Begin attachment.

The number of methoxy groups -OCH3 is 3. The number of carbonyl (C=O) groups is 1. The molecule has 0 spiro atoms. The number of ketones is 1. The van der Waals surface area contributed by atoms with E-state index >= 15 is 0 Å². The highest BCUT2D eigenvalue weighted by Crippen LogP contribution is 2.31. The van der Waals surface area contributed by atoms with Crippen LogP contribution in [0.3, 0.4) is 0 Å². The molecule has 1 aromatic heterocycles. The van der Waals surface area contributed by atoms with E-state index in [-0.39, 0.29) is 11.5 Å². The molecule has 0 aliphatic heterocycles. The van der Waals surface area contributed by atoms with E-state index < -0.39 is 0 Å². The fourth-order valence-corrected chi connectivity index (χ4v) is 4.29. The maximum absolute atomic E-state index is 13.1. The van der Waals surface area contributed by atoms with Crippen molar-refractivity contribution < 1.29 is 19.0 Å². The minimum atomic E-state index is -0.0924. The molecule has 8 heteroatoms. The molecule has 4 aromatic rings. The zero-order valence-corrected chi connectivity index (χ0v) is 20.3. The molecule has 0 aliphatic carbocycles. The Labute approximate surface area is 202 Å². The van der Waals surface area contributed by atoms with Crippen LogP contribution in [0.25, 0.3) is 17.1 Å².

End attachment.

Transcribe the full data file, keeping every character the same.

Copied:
The number of methoxy groups -OCH3 is 3. The number of carbonyl (C=O) groups is 1. The molecule has 0 spiro atoms. The number of ketones is 1. The van der Waals surface area contributed by atoms with E-state index >= 15 is 0 Å². The highest BCUT2D eigenvalue weighted by Crippen LogP contribution is 2.31. The van der Waals surface area contributed by atoms with Crippen LogP contribution in [0.3, 0.4) is 0 Å². The molecule has 1 aromatic heterocycles. The van der Waals surface area contributed by atoms with E-state index in [-0.39, 0.29) is 11.5 Å². The molecule has 0 aliphatic heterocycles. The van der Waals surface area contributed by atoms with E-state index < -0.39 is 0 Å². The fourth-order valence-corrected chi connectivity index (χ4v) is 4.29. The maximum absolute atomic E-state index is 13.1. The van der Waals surface area contributed by atoms with Crippen molar-refractivity contribution < 1.29 is 19.0 Å². The minimum atomic E-state index is -0.0924. The molecule has 8 heteroatoms. The molecule has 4 aromatic rings. The zero-order valence-corrected chi connectivity index (χ0v) is 20.3. The molecule has 0 aliphatic carbocycles. The Labute approximate surface area is 202 Å². The van der Waals surface area contributed by atoms with Crippen LogP contribution in [0.25, 0.3) is 17.1 Å².